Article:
- Paul Gregory of Food Solutions highlights the proposed cost increases affecting all food businesses, particularly artisan
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The FSA wants whole cost recovery for inspections because of cuts in local authority budgets. What does this mean? EC costs include an official’s salary, pension, social security and insurance, facilities, equipment and maintenance, consumables, training, travel, subsistence, laboratory sampling and diagnosis. The cost of all support staff as well – and applied to all outsourced services.
Member States may charge whole cost recovery, partially pay or fund all from central taxation. Germany and France do not charge, the Netherlands charge €70 for a compliant revisit, but more for failure, then penalties. Italy charges manufacturing units €1000- 1500 for setup.
Now inspections (“intervention visits”) are mandatory, so Local Authorities (LAs) cannot charge. Requested revisits are being charged for e.g. Wales £160 to City of London £220.
Historically, LAs gave FBOs free advice, but the October FSA Regulating our Future (ROF) meeting noted that local authorities are now charging between £45-£80 per hour. LAs use the 2011 Localism Act as authority to charge. The response to these charges is in the Food Solutions survey on our website. 98.7% were against any form of charges, while 57% said they would close (EU FBO employee average is three). UK FBOs will be uncompetitive when faced with the increases.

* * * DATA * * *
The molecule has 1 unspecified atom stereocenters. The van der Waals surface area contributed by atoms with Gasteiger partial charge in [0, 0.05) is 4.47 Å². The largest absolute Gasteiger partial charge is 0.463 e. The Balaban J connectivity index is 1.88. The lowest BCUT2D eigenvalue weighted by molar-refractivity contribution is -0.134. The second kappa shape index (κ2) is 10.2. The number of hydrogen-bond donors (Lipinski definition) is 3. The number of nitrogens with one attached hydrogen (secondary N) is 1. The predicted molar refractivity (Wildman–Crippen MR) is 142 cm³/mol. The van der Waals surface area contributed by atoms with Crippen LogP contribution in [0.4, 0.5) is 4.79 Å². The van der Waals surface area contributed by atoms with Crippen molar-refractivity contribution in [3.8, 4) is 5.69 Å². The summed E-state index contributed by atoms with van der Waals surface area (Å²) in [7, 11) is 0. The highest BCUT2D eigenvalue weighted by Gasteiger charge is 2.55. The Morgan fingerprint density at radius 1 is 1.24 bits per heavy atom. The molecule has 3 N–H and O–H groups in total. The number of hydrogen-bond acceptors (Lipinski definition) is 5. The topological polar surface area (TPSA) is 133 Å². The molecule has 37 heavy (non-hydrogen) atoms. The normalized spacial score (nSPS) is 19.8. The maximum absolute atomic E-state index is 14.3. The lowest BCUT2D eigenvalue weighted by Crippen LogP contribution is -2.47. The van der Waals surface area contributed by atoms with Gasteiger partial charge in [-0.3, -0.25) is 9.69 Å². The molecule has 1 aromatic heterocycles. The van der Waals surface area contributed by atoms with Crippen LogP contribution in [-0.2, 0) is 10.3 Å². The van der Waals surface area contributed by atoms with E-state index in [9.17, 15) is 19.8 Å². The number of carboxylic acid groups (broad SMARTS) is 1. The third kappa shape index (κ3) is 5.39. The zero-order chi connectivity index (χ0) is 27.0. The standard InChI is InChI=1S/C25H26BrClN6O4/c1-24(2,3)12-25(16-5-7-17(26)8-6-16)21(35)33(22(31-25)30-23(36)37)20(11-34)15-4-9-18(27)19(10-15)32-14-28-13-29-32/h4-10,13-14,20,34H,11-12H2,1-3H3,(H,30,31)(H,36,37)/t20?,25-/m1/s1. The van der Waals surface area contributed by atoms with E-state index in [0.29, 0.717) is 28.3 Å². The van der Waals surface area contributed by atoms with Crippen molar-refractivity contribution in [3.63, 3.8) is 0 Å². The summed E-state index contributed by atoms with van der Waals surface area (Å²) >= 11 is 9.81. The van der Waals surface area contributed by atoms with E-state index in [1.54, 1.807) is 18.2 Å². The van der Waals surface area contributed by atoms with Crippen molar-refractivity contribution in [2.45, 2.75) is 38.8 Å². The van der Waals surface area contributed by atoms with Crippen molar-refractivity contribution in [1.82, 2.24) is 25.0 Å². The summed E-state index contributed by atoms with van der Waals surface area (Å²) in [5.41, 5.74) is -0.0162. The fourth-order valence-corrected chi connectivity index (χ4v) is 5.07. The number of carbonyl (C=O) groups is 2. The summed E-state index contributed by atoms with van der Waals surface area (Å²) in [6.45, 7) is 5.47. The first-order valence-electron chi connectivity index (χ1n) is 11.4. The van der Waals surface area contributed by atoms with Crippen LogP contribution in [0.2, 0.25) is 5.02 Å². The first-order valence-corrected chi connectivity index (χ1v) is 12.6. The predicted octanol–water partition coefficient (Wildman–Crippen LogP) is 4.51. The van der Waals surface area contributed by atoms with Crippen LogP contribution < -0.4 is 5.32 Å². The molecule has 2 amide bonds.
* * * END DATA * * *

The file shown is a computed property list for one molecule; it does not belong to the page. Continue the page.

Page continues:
“There is not a single abattoir where officials do not get more than the business” – said in the 1990s at the start of the EC improved hygiene controls, which increased costs by 300% and resulted in the closure of most small abattoirs.
France then compulsorily purchased abattoirs, upgraded them to the new standards, and sold them back to the owners for the same price. They also use an auxiliary official (meat inspector) – not a vet – who refers any problem for a vet’s decision. As vets are charged out £39 per hour, about half could be saved. Installing CCTV – this is subsidised in Wales. In England abattoirs have to meet the unaffordable full cost. Whilst CCTV is installed for animal welfare, most breaches are not in small abattoirs: small abattoirs unable to meet the cost and deadline are threatened with legal action and closure.
A network of small abattoirs should be re-established. In 1938 there were 12,000 licensed/authorised slaughterhouses – small are now reduced to about 90. If costs are not constrained, there will be a large black market with no control of health/ safety. Whilst a £12m grant was given to a large abattoir, nothing is given to small. Funding is essential for a survey of three sites to ensure viability, then erection of modular abattoirs, swiftly to be expanded. HMG should fund them for food security and the benefit of the country.
In the ROF review, the FSA wants to introduce charges for intervention visits and for registration – sustainable funding. Some FBOs have told us that they will pay if there is an equivalent rebate from their rates. Under our Constitution, charges must firstly be enacted by Parliament, in the same manner as the Budget. Otherwise, they are taxes imposed by the back door and thus violate the Bill of Rights.
The Genesis Initiative (the All-Party Parliamentary Small Business Group) has set up its Food Sector and is lobbying MPs on food concerns.